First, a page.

Egyptian pharoah’s statue found in trash after two weeks

Thursday, February 17, 2011

CAIRO - A limestone statue of Egyptian pharoah Akhenaten, one of the eight artefacts stolen during the uprising that brought down president Hosni Mubarak, has been found in a trash heap two weeks after it was purloined and has been returned to Cairo’s national museum.

The ministry of antiquities said Thursday that the limestone statue of King Akhenaten, father of boy King Tutankhamun, has been returned to the museum, after looters broke into the museum amid massive demonstrations that led to Mubarak’s ouster.

The statue was returned by a professor at the American University in Cairo after one of his family members found it next to some trash, Xinhua reported.

The statue was returned Wednesday night to an archaeological committee, which asserted the statue was intact, except for its other part, an offering table, which was found separately inside the museum.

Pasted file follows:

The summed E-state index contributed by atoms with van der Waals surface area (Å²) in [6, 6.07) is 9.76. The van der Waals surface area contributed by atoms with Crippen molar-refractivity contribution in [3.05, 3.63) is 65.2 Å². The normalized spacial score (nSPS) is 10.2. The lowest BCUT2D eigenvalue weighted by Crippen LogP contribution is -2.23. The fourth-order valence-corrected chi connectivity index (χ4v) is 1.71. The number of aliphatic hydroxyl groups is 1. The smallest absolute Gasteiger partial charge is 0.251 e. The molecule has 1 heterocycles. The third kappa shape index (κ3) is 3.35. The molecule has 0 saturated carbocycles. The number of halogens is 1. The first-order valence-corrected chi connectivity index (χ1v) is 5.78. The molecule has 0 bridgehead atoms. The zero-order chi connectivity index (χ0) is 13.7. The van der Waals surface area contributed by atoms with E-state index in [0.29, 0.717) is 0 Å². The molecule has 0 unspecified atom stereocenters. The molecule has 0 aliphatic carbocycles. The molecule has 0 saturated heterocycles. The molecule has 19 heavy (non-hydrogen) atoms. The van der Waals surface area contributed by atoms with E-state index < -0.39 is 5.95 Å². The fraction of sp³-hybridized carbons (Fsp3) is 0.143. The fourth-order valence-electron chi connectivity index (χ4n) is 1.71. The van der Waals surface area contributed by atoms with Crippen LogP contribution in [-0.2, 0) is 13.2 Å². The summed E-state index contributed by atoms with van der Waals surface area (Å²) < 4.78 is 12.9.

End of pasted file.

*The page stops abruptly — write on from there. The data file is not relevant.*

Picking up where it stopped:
The committee also confirmed the authenticity of the statue.

Tarek el-Awdi, director general of the Egyptian National Museum, said the seven-cm tall statue will be subject to a restoration process before it is displayed again.

In another report, the ministry said several archaeological sites have been vandalised. The tomb of Hetep-Ka in Cairo’s Saqqara area was broken into and the false door was stolen along with objects stored in the tomb.

Filed under: Accidents and Disasters

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